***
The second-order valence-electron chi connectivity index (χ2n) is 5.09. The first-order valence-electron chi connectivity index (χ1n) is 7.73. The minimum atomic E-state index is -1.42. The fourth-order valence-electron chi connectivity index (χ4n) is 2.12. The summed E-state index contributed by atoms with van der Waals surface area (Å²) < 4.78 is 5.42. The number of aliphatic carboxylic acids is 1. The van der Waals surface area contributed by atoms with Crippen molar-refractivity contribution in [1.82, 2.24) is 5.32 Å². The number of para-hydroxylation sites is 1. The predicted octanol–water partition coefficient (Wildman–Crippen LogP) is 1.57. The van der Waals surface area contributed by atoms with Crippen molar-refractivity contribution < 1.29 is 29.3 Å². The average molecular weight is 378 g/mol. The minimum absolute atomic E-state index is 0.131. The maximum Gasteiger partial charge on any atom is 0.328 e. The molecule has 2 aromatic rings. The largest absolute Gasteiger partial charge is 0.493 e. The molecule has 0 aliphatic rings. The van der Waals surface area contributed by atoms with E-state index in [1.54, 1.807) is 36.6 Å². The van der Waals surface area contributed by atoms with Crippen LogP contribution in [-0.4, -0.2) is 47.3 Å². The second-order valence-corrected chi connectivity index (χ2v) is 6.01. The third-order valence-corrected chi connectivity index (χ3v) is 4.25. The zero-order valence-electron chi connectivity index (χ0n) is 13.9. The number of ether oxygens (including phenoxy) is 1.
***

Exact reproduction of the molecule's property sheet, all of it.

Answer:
The second-order valence-electron chi connectivity index (χ2n) is 5.09. The first-order valence-electron chi connectivity index (χ1n) is 7.73. The minimum atomic E-state index is -1.42. The fourth-order valence-electron chi connectivity index (χ4n) is 2.12. The summed E-state index contributed by atoms with van der Waals surface area (Å²) < 4.78 is 5.42. The number of aliphatic carboxylic acids is 1. The van der Waals surface area contributed by atoms with Crippen molar-refractivity contribution in [1.82, 2.24) is 5.32 Å². The number of para-hydroxylation sites is 1. The predicted octanol–water partition coefficient (Wildman–Crippen LogP) is 1.57. The van der Waals surface area contributed by atoms with Crippen molar-refractivity contribution < 1.29 is 29.3 Å². The average molecular weight is 378 g/mol. The minimum absolute atomic E-state index is 0.131. The maximum Gasteiger partial charge on any atom is 0.328 e. The molecule has 2 aromatic rings. The largest absolute Gasteiger partial charge is 0.493 e. The molecule has 0 aliphatic rings. The van der Waals surface area contributed by atoms with E-state index in [1.54, 1.807) is 36.6 Å². The van der Waals surface area contributed by atoms with Crippen LogP contribution in [-0.4, -0.2) is 47.3 Å². The second-order valence-corrected chi connectivity index (χ2v) is 6.01. The third-order valence-corrected chi connectivity index (χ3v) is 4.25. The zero-order valence-electron chi connectivity index (χ0n) is 13.9. The number of ether oxygens (including phenoxy) is 1.